GHATTASAnd Hezbollah feeds off that narrative as well to maintain its position in the country. So, for them, it's also a fight for their own survival as a political party in Lebanon, and I think they're going to be very careful about how they navigate this period. Yes, Assad is very important for them strategically, and the supply routes are very important. But what's even more important is their own survival in Lebanon.
GHATTASAnd I think they're going to be very careful not to jeopardize that, because also for Iran, it's important that they be able to maintain this, if you will, foothold on the Mediterranean. But just going back briefly to a point that Shibley made about Hezbollah, they are very popular amongst many Lebanese, especially in the Shia community. But it's important to remember, there is also an element of coercion there.
GHATTASI've spoken to a lot of Shias in Lebanon who are very unhappy with Hezbollah's strong hold over the community because they feel that Hezbollah does not represent them, but there is no one else to represent them. So it's important to keep things in context.
GJELTENShibley, put this in the context of this sectarian tension between the broader Sunni community and the broader Shia community across the Middle East. And that made -- Kim mentioned how important Hezbollah is for the Shia community across the Middle East.
TELHAMINo question. And let me start then with sort of the thought of the existential threat connected to the Shia-Sunni divide because I agree with Paul Salem, by the way, that Hezbollah is not really facing existential threat because of what's happening in Syria. They would lose if Assad -- the Assad regime collapses, and they've already lost by the instability in Syria. But they will have -- you know, Syria is unlikely to be very stable when and if the Assad regime falls.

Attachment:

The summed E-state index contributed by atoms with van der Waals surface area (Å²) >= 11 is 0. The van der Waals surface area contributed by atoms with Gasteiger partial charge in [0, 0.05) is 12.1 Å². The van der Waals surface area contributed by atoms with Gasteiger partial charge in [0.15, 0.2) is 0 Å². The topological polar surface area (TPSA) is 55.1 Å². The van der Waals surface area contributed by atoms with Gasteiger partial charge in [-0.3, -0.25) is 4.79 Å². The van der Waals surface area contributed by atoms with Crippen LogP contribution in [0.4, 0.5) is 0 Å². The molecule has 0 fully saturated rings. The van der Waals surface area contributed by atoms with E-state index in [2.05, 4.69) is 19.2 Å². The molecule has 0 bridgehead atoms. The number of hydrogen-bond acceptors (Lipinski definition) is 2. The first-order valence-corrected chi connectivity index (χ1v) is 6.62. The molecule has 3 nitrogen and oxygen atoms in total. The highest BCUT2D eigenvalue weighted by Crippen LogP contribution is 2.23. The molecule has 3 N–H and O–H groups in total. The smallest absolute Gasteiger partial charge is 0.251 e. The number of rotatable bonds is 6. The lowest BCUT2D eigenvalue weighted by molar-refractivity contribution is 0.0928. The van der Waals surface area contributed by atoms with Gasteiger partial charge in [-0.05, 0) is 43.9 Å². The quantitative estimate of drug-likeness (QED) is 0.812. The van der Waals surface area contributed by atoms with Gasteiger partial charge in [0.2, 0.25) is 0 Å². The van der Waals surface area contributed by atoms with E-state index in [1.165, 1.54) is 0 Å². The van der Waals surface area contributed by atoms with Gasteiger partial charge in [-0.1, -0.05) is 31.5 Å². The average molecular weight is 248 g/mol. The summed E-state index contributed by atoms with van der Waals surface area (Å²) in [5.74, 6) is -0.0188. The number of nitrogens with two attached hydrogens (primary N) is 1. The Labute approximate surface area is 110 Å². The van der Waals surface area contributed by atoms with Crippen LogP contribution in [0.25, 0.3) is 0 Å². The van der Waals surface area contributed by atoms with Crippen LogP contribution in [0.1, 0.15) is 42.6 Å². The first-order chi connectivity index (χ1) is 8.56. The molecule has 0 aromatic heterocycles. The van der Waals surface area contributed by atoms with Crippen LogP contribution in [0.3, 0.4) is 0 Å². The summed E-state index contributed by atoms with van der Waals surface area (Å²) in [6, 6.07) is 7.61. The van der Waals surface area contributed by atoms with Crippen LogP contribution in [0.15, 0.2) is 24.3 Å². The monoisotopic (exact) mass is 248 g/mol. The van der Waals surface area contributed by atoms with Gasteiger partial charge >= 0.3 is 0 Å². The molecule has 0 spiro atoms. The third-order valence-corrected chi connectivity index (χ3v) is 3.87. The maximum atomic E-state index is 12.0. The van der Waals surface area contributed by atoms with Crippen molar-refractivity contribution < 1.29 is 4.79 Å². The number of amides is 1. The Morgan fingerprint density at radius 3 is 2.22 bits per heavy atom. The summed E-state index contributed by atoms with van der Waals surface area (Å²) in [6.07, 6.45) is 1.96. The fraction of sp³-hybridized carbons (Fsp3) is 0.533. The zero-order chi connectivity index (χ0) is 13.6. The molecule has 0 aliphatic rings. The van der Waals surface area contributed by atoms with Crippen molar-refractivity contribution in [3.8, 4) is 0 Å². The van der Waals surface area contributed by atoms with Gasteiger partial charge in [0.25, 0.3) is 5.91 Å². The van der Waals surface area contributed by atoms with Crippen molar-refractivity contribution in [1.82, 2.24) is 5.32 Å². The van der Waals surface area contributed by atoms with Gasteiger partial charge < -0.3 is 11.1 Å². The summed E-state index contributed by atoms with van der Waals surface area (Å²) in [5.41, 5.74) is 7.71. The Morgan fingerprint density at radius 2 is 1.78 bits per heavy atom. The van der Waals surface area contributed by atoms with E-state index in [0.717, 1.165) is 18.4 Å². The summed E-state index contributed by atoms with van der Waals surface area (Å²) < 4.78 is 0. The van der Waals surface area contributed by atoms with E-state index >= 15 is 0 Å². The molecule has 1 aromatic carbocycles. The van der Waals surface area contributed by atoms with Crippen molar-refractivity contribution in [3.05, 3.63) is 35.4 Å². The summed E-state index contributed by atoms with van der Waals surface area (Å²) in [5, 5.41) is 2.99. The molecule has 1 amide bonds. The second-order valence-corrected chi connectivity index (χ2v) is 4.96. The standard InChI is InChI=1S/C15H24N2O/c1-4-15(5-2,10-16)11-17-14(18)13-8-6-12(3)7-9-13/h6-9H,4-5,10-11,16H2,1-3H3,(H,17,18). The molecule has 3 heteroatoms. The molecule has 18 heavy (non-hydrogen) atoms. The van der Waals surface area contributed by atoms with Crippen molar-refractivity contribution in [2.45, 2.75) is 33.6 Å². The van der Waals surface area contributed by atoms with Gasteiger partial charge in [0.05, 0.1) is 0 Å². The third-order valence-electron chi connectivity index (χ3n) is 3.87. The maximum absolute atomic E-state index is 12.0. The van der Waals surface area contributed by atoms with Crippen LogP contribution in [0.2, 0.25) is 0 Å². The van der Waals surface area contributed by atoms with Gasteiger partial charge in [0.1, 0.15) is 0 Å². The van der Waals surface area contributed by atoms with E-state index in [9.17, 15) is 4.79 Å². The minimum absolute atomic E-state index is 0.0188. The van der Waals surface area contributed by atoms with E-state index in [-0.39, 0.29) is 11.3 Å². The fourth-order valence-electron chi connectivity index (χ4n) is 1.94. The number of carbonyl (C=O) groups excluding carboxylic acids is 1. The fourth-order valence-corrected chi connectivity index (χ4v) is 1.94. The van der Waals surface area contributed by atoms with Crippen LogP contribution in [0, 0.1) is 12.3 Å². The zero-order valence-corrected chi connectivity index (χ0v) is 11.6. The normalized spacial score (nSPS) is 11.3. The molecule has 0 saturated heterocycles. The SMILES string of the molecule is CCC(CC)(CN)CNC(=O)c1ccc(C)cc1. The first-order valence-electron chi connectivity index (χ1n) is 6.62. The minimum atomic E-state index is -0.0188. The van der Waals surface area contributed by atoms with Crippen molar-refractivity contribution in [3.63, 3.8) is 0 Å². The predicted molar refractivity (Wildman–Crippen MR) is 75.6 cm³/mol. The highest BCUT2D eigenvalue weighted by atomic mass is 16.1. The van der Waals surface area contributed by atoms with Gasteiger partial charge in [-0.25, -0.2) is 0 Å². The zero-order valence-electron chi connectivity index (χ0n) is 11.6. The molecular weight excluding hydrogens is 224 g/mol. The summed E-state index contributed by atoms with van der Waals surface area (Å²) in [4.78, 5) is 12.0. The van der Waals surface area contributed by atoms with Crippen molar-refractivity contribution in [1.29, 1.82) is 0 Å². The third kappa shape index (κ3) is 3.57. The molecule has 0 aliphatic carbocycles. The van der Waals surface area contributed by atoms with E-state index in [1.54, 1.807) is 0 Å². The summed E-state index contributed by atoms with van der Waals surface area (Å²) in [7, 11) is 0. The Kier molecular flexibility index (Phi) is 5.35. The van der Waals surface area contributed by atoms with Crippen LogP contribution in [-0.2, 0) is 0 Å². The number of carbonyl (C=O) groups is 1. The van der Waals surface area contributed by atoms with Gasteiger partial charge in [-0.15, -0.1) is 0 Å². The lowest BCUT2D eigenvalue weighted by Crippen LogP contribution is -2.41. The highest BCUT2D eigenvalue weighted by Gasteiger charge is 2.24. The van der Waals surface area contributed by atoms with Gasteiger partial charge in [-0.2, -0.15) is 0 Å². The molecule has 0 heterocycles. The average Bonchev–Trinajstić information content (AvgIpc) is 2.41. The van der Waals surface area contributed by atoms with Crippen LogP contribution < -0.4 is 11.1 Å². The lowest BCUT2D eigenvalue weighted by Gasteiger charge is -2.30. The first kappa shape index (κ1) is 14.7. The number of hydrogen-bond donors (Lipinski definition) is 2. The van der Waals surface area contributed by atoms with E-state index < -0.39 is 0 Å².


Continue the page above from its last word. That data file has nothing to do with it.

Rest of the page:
TELHAMIAnd they will have some allies and supply routes, and they'll find a way, and they're already strong. So I think they'll do -- I think the bigger existential threat to them, I think, is actually civil war in Lebanon. And what we see -- you know, obviously you could say they could win that, but then, of course, there are a lot of parties that would get involved. That would be hugely consequential for them.
TELHAMIYou already see -- in some ways, the threat from the Syrian events is less so much losing an ally in Syria as much as the spillover effect. You already see Sunnis militarizing in Lebanon. You already see some loss of control. Hezbollah, in his speech on Friday, when he was commenting about the kidnappings by a Shia tribe...
GJELTENNasrallah in his speech.
TELHAMIWhen he was commenting on the kidnappings by a Shia tribe, he was saying, "They are out of our control," and he was almost sending a message to the state to deal with them. I think that is actually the bigger threat to them than Israel, in some ways. He was -- he, of course, sees Israel as a threat, and he thinks he's got -- he's been able to establish deterrence. He sent a message to the Israelis on Friday, saying that we are capable of "killing tens of thousands.
TELHAMI"Don't think it's gonna be like 2006. We know you can destroy a lot. We can't destroy you. But we can --" so he thinks he's got a deterrence capacity to stop the Israelis.